"I now have tho honor to introduce a
man who docs not need auy introduction
to tho peoplo of Ohio or any other
Mr. Hayes said: "I am very glad to
thank Mr. Bialne for tue work he did
with you eight years ago, and am very
glad to unite with you iu honoring the
candl 'ato of the Republican party for
President, and I hope Ohio will give
James G. Blaine a good old-fashioned
Tho party left Norwalk amid great en
thusiasm. At Monroevllle, four miles
distant, thi special train was transferred
to the Baltimore & Ohio Road. There
Bialne spoke to two thousand peoplo as
"I am extremely gratified to meet you.
The attention of tho Nation centers ou
Ohio, and to you Is committed tho set
tlement of this great campaign." The
train then proceeded.
Cleveland at Home Butler and Grady.
Albany, N. Y., September 29. Among
to-day's callers on Governor Cleveland
wero Illshop Gallaher, Louisiana, accom
panied by Rev. Watter W. Battcrshall,
Albany, and J. II. Aldrlch, New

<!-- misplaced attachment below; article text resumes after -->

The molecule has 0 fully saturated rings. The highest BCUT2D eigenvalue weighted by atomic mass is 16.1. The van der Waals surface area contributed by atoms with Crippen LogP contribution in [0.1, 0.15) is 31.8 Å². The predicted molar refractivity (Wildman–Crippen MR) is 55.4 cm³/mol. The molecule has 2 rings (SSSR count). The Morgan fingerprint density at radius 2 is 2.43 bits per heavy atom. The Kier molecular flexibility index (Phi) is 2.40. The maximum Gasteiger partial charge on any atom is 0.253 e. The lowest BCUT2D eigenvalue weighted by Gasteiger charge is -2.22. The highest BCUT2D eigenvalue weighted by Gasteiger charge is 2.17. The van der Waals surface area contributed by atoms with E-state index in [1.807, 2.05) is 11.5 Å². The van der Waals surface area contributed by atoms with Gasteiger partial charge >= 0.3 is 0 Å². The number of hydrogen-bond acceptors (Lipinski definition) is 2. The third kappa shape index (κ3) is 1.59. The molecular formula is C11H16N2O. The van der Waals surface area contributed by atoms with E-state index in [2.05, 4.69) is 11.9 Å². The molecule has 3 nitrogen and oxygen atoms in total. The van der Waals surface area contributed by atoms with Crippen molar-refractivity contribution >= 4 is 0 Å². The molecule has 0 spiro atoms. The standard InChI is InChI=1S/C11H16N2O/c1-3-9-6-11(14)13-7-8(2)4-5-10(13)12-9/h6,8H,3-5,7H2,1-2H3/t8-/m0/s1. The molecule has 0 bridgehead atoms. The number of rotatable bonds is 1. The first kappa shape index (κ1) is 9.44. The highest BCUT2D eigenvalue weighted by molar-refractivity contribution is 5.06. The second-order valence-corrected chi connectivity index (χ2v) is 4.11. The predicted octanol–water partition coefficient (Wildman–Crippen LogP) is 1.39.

York; J. B. Red field, Chicago;
James W. llidgway, Brooklyn. General
Butler is expected to arrive In Albany at
2.-30 th s aiternoon. It Is Bald he will
make a speech iu Capitol Park in full
view from the wludows of tho Executive
Chamber. Grady speaks In Troy this
afternoon. Both Butler and Grady will
bo at tho mass-meeting in tho Hudson
avenue tent this evening.
Butler's Illinois Campiicrn.
Bloomington, III., September 29.
General Butler will visit Illinois durin
October, and will make speeches in thi
.central portion of tho State. It is ex
pocted by Butler's admirers that thi
meeting here will be one ot the largest
which any party will bold In Centra!
Illinois during the campaign. .
Be "Fat an Bad to li."
Mobebly, Mo., September 28. A ma
thrsw hlmitetf In Inmi ! an aagtna q
;the WaiMMh Boat mar tto raJboMUx?j
Ho was a miner and a stranger
bcre, and was seen In company on
tho street with a woman who was
weeping. He had left her a short time
before his death with the remark: "I
will soon put an end to It." The corpse
was terribly mangled, the clothing being
torn from It and tho flesh hanging from
the limbs stripped of the skin. His nose
was broken and the right arm stripped
A Small Boy Brutally Whipped, Muti
lated and Shot.
New Orleans, La., September 29.
Red McDonald hai been arrested in
Arkansas and returned to Webster Par
ish. He and one Picket are guilty ol
murder. Some llttle,boys were cullllug,
when a negro, by using a stick, got the
better of two whites and escaped. Picket
pursued the boy, captared him and with